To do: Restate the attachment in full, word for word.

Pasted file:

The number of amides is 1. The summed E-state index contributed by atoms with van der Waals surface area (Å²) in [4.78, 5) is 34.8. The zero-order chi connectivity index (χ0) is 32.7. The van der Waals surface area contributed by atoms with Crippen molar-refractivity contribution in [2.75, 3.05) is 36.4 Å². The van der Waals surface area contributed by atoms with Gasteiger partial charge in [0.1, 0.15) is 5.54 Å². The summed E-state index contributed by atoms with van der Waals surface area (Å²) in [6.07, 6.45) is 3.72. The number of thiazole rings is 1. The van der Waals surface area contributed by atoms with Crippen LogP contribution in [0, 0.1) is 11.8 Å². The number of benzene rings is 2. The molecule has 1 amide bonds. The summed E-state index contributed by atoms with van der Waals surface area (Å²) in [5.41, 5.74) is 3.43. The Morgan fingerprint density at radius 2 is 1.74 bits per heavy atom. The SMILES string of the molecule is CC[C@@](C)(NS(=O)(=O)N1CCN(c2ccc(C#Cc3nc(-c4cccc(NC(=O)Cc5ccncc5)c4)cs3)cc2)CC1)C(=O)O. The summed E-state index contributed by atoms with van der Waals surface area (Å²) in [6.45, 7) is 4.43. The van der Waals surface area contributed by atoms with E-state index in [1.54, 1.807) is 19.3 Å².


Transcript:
The number of amides is 1. The summed E-state index contributed by atoms with van der Waals surface area (Å²) in [4.78, 5) is 34.8. The zero-order chi connectivity index (χ0) is 32.7. The van der Waals surface area contributed by atoms with Crippen molar-refractivity contribution in [2.75, 3.05) is 36.4 Å². The van der Waals surface area contributed by atoms with Gasteiger partial charge in [0.1, 0.15) is 5.54 Å². The summed E-state index contributed by atoms with van der Waals surface area (Å²) in [6.07, 6.45) is 3.72. The number of thiazole rings is 1. The van der Waals surface area contributed by atoms with Crippen LogP contribution in [0, 0.1) is 11.8 Å². The number of benzene rings is 2. The molecule has 1 amide bonds. The summed E-state index contributed by atoms with van der Waals surface area (Å²) in [5.41, 5.74) is 3.43. The Morgan fingerprint density at radius 2 is 1.74 bits per heavy atom. The SMILES string of the molecule is CC[C@@](C)(NS(=O)(=O)N1CCN(c2ccc(C#Cc3nc(-c4cccc(NC(=O)Cc5ccncc5)c4)cs3)cc2)CC1)C(=O)O. The summed E-state index contributed by atoms with van der Waals surface area (Å²) in [6.45, 7) is 4.43. The van der Waals surface area contributed by atoms with E-state index in [1.54, 1.807) is 19.3 Å².